Suppose that somewhere else in the world, there is an individual experiencing injustice or deprivation in some form. Assume, as is likely, that this individual’s life is very different from mine in almost every respect, that he or she will not go to college; that he or she is not assured of shelter, food or adequate medical care; that he or she is subject to intolerance or violence on the basis of identity. What are my obligations to this person? It is likely that my own lifestyle is in some way responsible for the conditions of this person’s life and that these conditions may result in extreme personal suffering. I don’t know for sure.
If I have a responsibility towards this individual, however – and I believe strongly that I do – it is based on the fact of our common human identity, and not on the fact of my privilege. As far as I can see, a conception of service that translates the categories of privileged and underprivileged into roles as helper and helped has not done very much towards changing the system. The idea that I should take responsibility for people who can’t take responsibility for themselves because my education, my color, my nationality, or my socioeconomic status have better prepared me to do so seems profoundly disturbing, a reiteration of paternalistic and discriminatory principles.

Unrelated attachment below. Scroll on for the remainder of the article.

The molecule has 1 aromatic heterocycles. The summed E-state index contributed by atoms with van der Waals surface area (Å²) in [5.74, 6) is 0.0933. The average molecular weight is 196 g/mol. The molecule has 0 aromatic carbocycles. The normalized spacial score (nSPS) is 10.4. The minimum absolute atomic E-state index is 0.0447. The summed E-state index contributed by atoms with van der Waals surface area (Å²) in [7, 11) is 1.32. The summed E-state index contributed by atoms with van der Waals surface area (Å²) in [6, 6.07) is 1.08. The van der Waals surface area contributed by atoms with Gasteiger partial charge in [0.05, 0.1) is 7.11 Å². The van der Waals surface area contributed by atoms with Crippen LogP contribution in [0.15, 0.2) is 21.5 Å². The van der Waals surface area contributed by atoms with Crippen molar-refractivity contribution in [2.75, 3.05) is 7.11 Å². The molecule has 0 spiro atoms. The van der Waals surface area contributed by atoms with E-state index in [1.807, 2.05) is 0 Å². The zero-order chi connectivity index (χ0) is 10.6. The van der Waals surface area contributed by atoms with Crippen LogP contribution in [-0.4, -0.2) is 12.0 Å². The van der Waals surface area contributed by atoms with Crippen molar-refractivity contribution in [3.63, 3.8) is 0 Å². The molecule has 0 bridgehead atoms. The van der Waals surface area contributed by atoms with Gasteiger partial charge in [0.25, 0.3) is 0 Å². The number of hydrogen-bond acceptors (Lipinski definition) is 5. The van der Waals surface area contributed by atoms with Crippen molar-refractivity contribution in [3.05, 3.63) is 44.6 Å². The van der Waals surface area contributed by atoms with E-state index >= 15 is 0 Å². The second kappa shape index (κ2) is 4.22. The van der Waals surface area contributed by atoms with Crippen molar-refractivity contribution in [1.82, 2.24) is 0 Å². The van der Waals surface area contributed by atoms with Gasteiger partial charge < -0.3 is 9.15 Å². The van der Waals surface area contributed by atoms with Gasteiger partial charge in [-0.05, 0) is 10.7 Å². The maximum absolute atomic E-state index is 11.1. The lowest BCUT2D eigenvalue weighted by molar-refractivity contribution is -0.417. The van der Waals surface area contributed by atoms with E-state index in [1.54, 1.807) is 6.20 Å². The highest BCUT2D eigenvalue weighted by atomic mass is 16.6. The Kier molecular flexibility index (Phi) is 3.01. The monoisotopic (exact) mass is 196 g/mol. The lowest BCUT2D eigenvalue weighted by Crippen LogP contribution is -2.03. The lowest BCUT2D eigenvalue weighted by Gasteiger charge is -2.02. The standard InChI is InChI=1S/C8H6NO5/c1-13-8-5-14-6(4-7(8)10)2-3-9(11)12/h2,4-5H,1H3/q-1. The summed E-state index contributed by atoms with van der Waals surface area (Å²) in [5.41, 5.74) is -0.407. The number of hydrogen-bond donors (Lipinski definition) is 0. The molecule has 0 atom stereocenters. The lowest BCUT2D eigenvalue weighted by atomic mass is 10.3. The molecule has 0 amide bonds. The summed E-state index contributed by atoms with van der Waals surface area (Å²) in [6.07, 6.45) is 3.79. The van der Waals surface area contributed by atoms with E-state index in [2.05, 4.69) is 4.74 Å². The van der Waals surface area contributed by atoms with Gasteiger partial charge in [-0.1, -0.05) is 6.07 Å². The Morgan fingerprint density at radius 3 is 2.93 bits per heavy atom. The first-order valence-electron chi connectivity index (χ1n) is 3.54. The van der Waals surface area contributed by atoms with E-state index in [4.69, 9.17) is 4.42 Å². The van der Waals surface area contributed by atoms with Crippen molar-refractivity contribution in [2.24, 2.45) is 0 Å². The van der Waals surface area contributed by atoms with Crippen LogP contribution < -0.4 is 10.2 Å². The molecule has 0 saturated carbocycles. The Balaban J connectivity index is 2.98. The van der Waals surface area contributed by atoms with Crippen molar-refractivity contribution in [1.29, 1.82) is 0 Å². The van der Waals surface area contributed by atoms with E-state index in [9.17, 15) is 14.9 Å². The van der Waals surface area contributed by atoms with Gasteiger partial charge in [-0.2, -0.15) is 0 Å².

At the risk of regressing into truisms, I want to suggest that social change should proceed on an egalitarian basis, that we are all responsible for each other, that the our need, like our potential to give, is universal. Perhaps the most important aspect of the scenario I outlined above is that this unknown person is in some way responsible for me, that s/he has something to offer me, and that service is not a one-way process but always an exchange.